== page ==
Daewon and Cooper Fun First Video

By: | Thursday, June 30, 2011 //


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  • Leonardo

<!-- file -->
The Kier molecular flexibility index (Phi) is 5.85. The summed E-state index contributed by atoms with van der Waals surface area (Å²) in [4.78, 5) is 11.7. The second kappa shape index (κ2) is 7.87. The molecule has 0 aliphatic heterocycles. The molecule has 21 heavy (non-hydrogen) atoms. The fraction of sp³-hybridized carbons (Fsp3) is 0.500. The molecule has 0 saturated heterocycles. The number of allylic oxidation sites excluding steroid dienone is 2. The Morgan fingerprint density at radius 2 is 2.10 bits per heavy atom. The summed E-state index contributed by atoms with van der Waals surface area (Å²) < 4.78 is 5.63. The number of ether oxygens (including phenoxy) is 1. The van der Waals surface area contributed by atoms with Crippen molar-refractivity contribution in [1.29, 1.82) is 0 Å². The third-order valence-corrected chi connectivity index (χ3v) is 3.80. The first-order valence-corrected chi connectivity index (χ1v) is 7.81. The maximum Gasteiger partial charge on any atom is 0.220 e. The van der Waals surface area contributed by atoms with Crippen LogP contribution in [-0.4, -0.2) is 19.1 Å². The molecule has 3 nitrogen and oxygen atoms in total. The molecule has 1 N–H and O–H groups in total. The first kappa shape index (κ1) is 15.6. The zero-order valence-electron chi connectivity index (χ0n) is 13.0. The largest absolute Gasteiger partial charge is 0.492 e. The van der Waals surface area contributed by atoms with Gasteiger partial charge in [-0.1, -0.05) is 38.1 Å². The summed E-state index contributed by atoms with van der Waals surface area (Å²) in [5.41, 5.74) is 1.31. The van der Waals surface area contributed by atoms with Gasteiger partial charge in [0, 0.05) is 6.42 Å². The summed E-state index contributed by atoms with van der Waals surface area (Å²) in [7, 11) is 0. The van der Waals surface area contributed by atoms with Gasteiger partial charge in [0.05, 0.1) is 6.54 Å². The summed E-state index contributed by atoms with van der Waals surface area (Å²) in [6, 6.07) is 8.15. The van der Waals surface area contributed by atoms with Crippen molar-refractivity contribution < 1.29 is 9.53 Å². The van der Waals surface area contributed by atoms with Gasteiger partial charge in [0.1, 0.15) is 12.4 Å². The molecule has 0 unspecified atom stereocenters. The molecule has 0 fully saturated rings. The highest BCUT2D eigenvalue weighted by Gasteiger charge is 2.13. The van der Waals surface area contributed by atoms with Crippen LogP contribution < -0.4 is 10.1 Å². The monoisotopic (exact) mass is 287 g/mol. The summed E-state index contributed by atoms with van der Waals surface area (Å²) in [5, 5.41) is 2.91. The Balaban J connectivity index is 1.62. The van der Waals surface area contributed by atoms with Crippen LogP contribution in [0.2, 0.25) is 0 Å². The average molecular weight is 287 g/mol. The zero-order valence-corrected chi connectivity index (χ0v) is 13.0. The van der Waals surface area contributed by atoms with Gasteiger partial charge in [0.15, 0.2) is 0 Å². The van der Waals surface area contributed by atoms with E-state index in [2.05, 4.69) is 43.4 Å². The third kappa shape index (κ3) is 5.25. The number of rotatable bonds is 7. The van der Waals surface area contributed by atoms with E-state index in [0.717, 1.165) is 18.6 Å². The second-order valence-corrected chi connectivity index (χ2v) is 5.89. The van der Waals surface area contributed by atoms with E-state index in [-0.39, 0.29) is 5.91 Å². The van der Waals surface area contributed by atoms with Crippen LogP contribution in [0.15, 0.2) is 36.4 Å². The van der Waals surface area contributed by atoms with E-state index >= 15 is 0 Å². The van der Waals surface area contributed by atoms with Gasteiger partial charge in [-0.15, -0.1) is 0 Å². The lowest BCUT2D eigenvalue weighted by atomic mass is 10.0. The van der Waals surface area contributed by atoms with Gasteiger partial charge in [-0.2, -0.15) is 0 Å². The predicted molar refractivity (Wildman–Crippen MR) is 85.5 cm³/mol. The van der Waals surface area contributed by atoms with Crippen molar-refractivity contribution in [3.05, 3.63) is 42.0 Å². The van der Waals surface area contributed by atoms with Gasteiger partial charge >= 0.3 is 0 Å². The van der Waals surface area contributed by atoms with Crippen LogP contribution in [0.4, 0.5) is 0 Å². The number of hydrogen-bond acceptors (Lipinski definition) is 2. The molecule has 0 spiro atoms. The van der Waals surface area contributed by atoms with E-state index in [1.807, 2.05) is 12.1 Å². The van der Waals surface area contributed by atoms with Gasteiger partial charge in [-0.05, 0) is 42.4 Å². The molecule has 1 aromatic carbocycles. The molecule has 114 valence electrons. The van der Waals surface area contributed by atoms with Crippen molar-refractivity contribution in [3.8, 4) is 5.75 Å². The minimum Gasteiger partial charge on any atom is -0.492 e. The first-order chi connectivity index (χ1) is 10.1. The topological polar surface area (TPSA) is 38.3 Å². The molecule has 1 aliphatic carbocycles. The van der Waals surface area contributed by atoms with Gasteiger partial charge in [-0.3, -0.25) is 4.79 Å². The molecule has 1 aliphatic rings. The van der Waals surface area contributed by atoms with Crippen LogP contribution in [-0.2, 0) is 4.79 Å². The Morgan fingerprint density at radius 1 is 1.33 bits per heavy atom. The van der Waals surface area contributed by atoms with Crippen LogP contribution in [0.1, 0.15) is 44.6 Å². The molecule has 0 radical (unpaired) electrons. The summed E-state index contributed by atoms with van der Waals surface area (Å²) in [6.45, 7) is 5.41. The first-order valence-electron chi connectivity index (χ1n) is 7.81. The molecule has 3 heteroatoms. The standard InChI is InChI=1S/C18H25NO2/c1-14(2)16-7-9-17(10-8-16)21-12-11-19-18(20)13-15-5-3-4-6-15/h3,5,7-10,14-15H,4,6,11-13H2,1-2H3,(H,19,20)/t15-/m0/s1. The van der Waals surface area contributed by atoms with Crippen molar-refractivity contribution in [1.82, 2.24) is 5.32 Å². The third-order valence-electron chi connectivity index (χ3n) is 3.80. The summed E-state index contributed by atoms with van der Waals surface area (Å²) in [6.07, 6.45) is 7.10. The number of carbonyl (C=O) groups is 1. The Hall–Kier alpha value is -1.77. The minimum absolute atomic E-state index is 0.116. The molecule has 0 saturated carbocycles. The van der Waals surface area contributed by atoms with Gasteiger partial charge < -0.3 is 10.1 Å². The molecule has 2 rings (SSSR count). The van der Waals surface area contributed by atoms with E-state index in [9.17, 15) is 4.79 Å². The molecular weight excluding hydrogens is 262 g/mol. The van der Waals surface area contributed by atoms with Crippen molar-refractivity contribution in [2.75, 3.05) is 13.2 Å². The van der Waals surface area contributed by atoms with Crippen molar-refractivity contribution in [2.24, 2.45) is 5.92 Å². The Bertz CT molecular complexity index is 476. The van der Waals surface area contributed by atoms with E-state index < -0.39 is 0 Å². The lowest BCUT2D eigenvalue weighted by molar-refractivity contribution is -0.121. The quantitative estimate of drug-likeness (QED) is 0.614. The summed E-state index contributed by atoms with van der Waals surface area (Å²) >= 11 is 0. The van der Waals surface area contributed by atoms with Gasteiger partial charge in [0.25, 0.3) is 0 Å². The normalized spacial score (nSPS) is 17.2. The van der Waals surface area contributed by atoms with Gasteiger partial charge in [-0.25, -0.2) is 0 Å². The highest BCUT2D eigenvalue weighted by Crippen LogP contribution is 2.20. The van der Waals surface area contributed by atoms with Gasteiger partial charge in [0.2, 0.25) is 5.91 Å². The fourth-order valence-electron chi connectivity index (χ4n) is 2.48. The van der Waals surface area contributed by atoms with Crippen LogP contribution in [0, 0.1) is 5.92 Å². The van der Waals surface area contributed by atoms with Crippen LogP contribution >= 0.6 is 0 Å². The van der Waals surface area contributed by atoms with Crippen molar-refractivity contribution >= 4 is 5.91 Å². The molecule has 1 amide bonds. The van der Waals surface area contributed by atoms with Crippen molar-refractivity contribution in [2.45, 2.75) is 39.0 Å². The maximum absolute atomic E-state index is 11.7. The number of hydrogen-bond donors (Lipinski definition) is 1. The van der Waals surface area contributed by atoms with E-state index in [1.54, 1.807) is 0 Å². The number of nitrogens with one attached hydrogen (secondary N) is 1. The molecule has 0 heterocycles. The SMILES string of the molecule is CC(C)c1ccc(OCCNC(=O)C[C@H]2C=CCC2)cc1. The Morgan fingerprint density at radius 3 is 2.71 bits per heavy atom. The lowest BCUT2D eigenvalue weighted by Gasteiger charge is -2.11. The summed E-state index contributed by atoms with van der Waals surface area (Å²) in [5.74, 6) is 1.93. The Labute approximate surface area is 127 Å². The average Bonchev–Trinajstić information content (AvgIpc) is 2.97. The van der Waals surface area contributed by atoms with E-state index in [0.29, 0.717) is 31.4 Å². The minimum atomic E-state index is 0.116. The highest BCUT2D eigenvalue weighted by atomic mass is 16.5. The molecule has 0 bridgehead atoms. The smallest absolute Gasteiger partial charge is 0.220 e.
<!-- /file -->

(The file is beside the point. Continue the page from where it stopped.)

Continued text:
I think every print magazine is going thourgh these troubles, but it is indeed more embarassing for a mag like Wired.When I read all of this, I am actually quite amazed that the site is as good as it is. It’s an afterthought and an add-on to the print magazine for the most part, but a pretty good add-on. It’s a very average site on its own, though.I think one of the main reasons for the complex relationship between many print magazines and their online counterparts is the relationship they have with their viewers/readers and advertisers.On the web, you can measure (almost) everything. That’s not always a good thing, because people start to get obsessed with view counts and clickthourghs and time-on-page and see those as marks of quality. Anyone who has worked in the media knows that this can kill creativity and innovation like nothing else.It’s also impossible to compare site visitors with magazine subscribers. How many of those subscriptions are actually read? (you’d be surprised) By how many people? Do they pay any attention to the ads? Which ads? Do they go out shopping for the products in the ads? Nobody knows, all you have is the magical statistical powers of people trying to sell advertising. The delay between writing and reading in print, and the added distance between the reader and the writer, allows for daring and truly independent journalism. The kind of stuff you didn’t know you wanted to read, the sort of thing that gets your attention in a way that an RSS feed or Tweet never could, because it’s put in front of you in an appealing layout. A magazine article can be art-directed, a blog article is rarely more than a title, an image and a few paragraphs. The art-direction makes a huge difference.There are sites/blogs that can pull off longer and more complex articles, but Wired.com isn’t one of them.